These early attempts were hobbled by several factors besides the dot-com flameout. Buyers and sellers balked at having to learn an electronic system, so the marketplaces never reached critical mass. Bandwidth was limited and buggy. And the costs of hardware and of hiring the engineers to build and operate the auction systems were sky-high.

Today, with ubiquitous e-mail, plummeting hardware costs, and sophisticated engineering principles, plus a general acceptance of online auctions of all kinds, the time may be ripe to revamp a media-buying system that bears more resemblance to the cattle exchange than to eBay.

An Antiquated System

The media system may not be exactly broken, but it's tired. Broadcast buyers are the most beleaguered of all, and what really gets them is the timing of the upfront, according to Bill Duggan, executive vice president of the ANA.

"There continue to be undercurrents of dissatisfaction with the upfronts," Duggan says. "The key is the timing; May and June is not in line with the budget planning cycles for clients for the following calendar year."

When the ANA polled the audience at its TV Forum in March, 33 percent were very or somewhat dissatisfied with the upfronts, while 56 percent were somewhat to extremely dissatisfied. A full 83 percent said they'd prefer moving the upfronts to align with the calendar year.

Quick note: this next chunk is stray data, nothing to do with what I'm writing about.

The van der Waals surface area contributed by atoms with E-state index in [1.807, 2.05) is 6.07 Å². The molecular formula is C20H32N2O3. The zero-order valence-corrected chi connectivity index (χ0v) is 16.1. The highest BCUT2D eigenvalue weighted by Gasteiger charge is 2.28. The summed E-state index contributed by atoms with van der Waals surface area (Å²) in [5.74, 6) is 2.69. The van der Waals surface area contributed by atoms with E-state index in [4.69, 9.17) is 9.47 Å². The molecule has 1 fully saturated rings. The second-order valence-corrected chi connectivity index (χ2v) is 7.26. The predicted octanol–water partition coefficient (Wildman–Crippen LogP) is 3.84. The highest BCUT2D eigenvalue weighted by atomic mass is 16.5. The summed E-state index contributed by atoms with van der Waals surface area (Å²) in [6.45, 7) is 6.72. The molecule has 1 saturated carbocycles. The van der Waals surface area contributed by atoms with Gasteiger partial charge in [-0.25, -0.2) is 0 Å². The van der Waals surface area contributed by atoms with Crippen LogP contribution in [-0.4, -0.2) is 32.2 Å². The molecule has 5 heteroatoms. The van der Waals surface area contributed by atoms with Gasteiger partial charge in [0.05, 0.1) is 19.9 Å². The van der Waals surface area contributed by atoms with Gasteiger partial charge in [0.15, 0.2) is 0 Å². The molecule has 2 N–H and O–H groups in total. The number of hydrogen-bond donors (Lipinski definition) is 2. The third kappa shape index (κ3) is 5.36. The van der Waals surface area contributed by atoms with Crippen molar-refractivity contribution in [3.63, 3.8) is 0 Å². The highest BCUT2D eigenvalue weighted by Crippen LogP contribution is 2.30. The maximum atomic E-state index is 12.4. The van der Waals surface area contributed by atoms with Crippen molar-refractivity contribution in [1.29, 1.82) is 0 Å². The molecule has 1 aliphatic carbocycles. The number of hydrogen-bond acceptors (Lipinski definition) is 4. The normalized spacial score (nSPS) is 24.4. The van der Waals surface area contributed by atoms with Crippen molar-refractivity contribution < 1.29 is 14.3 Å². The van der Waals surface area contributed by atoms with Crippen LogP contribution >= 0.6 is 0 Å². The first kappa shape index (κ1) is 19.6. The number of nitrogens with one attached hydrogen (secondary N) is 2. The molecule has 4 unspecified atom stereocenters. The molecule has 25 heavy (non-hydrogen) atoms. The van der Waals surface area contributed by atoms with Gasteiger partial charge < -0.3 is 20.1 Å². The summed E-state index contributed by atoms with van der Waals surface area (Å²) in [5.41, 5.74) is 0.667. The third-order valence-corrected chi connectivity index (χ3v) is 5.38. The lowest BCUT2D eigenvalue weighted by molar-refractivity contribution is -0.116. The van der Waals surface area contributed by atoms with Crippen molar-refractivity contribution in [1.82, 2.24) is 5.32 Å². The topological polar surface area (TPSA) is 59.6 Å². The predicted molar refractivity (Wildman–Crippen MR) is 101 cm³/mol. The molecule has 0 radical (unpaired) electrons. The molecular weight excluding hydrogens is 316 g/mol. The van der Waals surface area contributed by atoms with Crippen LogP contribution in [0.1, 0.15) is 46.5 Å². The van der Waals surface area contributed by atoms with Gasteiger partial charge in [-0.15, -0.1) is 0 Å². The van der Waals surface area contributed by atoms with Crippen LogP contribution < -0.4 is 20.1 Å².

Another thing bugging advertisers is make-goods, Bybee says. "More make-goods, due to fewer hit shows, distorts the scatter market," she told the ANA. "If a show you bought didn't make it, it shows you had a bad deal in the upfront, and these days more shows don't make it."

The new "Adsdaq" model would let networks buy back spots and resell them for a higher price, while advertisers could trade make-goods and other buys as their needs or the shows changed. Those pesky upfronts may be doomed anyway, as television converges with the Internet and broadcasters experiment with abbreviated series, off-season programming, and video-on-demand.

The Adsdaq Approach

The Adsdaq coalition asked ANA members to kick in a total of $50 million to test an auction system built by eBay. It's designed to see what works and what doesn't. All parts of it  the inventory, the participants, the model, the interface  will be up for criticism and change.